Ellie Batt, ADL-CRC board co-chairman, praised Carol’s decades-long dedication.

“Carol’s work on our board and the civil rights committee has been incalculable,” she said. “She has always been an ardent and steadfast advocate of social justice issues for both the Jewish and secular communities. She has been ceaseless in her work, a true galvanizing force.”

Gilinsky credited Ann Goldstein, of blessed memory, for getting him involved with the ADL-CRC.

In 1994, he had just completed the Omaha Chamber of Commerce’s Leadership Omaha program. He recalled Ann (the director of Leadership Omaha at the time) saying to him, “‘So, what are you going to do now? You need to get involved on a local board. I’m on the board of the ADL. Come to a meeting with me.’

“She really challenged me to get involved in something I’m passionate about and to make a difference,” he said. “And here I am today! I am forever grateful for her leadership and influence.”

As a board member, Gilinsky has taken on a variety of leadership roles, including a recent stint as board chairman. His involvement in the Jewish community and greater Omaha community has included serving on the boards of the Jewish Federation, Temple Israel, the Jewish Federation Foundation, and CHAD (Community Health Agencies Drive).

His passion for ADL’s work has not wavered over the past 27 years.

“We live in world of fear and xenophobia, which has created tremendous divisiveness, and the ADL is actually doing something about it by attacking it from more than one angle,” Gilinsky said. “First, the ADL’s focus on promoting understanding and inclusiveness through education and dialogue is the key to healing the wounds in American society today. And, just as important to address, there is a fringe vocal minority which is constantly stoking the fires of hate. These groups end up influencing a much larger audience. There is simply nothing like the ADL’s Center on Extremism, which tracks these groups and aids law enforcement in limiting their influence and abilities worldwide.”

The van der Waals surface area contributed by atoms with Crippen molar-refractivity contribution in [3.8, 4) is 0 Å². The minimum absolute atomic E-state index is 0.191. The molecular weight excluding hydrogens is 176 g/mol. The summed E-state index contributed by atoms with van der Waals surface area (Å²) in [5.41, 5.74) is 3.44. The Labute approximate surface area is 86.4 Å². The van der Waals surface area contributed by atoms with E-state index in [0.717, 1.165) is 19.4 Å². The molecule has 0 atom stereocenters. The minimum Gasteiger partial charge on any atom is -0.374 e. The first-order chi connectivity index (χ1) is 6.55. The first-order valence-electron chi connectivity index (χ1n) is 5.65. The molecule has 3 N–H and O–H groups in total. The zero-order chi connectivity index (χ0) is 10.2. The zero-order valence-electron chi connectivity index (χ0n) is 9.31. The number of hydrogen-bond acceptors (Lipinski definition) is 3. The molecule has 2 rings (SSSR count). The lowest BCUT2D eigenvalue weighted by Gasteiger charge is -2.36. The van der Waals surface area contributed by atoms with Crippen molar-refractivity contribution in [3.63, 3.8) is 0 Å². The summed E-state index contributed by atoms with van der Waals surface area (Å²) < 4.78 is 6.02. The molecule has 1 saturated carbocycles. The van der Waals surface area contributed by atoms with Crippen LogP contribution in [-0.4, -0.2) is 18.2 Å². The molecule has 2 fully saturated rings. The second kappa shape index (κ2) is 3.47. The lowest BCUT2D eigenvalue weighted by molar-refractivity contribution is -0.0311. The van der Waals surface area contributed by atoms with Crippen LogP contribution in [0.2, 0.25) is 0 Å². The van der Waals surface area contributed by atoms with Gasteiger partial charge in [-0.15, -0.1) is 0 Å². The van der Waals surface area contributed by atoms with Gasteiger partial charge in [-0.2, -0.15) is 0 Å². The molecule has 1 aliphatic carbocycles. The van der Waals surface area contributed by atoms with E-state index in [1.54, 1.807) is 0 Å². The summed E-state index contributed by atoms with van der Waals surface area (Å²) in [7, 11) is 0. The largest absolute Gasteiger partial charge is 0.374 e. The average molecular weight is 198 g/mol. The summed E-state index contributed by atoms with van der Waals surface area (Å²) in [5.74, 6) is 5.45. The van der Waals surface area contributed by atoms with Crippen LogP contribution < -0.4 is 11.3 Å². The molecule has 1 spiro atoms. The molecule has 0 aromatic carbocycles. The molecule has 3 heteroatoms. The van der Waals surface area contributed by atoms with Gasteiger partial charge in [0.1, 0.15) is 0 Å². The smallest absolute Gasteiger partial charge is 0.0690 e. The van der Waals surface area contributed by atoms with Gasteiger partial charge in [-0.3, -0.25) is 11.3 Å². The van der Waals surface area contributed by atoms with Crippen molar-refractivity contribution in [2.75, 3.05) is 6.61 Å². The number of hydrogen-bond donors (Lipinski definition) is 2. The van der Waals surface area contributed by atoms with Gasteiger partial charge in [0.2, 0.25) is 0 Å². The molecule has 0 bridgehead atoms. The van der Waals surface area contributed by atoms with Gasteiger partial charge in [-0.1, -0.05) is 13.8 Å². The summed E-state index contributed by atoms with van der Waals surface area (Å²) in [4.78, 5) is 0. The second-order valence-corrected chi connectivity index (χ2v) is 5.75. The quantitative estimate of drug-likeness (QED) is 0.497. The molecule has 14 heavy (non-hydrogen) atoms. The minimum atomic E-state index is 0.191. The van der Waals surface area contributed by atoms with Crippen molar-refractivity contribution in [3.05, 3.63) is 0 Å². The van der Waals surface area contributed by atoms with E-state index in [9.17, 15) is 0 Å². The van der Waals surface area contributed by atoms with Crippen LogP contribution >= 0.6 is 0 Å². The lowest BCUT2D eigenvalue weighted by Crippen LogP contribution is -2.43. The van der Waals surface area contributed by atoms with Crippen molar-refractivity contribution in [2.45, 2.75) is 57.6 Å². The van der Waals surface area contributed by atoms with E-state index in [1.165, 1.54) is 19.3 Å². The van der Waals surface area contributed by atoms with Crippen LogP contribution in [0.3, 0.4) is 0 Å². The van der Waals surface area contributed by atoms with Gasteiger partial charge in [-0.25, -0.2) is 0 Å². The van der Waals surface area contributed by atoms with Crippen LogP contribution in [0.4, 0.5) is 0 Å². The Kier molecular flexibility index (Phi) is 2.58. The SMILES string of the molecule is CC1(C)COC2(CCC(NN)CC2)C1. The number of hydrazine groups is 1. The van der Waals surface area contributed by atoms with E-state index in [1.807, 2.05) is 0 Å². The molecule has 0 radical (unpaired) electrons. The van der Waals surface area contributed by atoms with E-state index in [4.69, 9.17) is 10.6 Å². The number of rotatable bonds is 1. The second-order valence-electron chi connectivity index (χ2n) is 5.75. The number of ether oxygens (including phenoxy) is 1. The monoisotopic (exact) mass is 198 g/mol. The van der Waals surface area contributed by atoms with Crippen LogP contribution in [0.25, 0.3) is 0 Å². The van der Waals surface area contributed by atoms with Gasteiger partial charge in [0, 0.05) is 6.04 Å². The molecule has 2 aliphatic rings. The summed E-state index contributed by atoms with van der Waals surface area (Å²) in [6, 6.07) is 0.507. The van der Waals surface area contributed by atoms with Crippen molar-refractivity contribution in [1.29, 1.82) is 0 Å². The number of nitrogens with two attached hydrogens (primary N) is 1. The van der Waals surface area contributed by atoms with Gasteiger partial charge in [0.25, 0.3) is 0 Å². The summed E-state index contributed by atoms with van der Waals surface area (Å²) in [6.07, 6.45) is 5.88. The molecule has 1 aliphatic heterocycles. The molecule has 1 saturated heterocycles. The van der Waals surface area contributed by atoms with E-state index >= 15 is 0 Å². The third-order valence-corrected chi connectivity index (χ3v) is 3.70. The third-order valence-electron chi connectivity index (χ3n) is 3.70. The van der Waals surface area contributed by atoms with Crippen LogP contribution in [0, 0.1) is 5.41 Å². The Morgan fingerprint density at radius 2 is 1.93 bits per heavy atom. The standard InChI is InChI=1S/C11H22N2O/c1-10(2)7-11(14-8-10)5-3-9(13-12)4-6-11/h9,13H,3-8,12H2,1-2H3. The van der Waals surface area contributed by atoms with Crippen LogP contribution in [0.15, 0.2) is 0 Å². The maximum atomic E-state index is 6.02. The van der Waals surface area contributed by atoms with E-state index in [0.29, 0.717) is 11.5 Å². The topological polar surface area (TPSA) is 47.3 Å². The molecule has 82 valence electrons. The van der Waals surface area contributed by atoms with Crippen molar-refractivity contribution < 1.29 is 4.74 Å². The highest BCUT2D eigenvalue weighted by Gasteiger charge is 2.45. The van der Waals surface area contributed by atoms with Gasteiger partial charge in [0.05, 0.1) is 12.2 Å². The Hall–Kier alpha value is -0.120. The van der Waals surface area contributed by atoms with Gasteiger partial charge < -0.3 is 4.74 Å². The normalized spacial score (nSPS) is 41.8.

Lauding Gilinsky’s dedication, ADL-CRC board co-chairman Ron Giller noted that, “With his passion and sense of humor, David has always led the way in inspiring others to support the ADL-CRC and other important causes. He has served in multiple roles on the board – from chair of the Nominating and Finance committees to board chairman – and has made a significant contribution in each of those roles.”

Giller and Batt emphasized the tremendous spirit of generosity that guides both of the honorees in their endeavors, whether public or behind the scenes.

“Every board should be as lucky to have a David Gilinsky or a Carol Bloch,” Batt said.

The community is invited to raise a glass in honor of Bloch and Gilinsky during the Sept. 19 event. Tickets are $70, and may be purchased by visiting www.adl.omaha.org/70strong, or by contacting Pam Monsky at 402.334.6572, or pmonsky@adl.org.

The ADL-CRC gratefully acknowledges the following sponsors of the anniversary celebration: The Norman and Frances Batt Family Fund; Bergman Incentives; Steve and Carol Bloch; Gary and Lisa Epstein; Paul and Sandy Epstein; Fraser Stryker Attorneys at Law; Jerry and Cookie Hoberman; Rich and Fran Juro; Howard and Gloria Kaslow; Carl and Zoë Riekes; the Special Donor Advised Fund of the Jewish Federation of Omaha Foundation; the Staenberg Family Foundation Anything Grant; and Aaron Weiner and Therese Vaughn.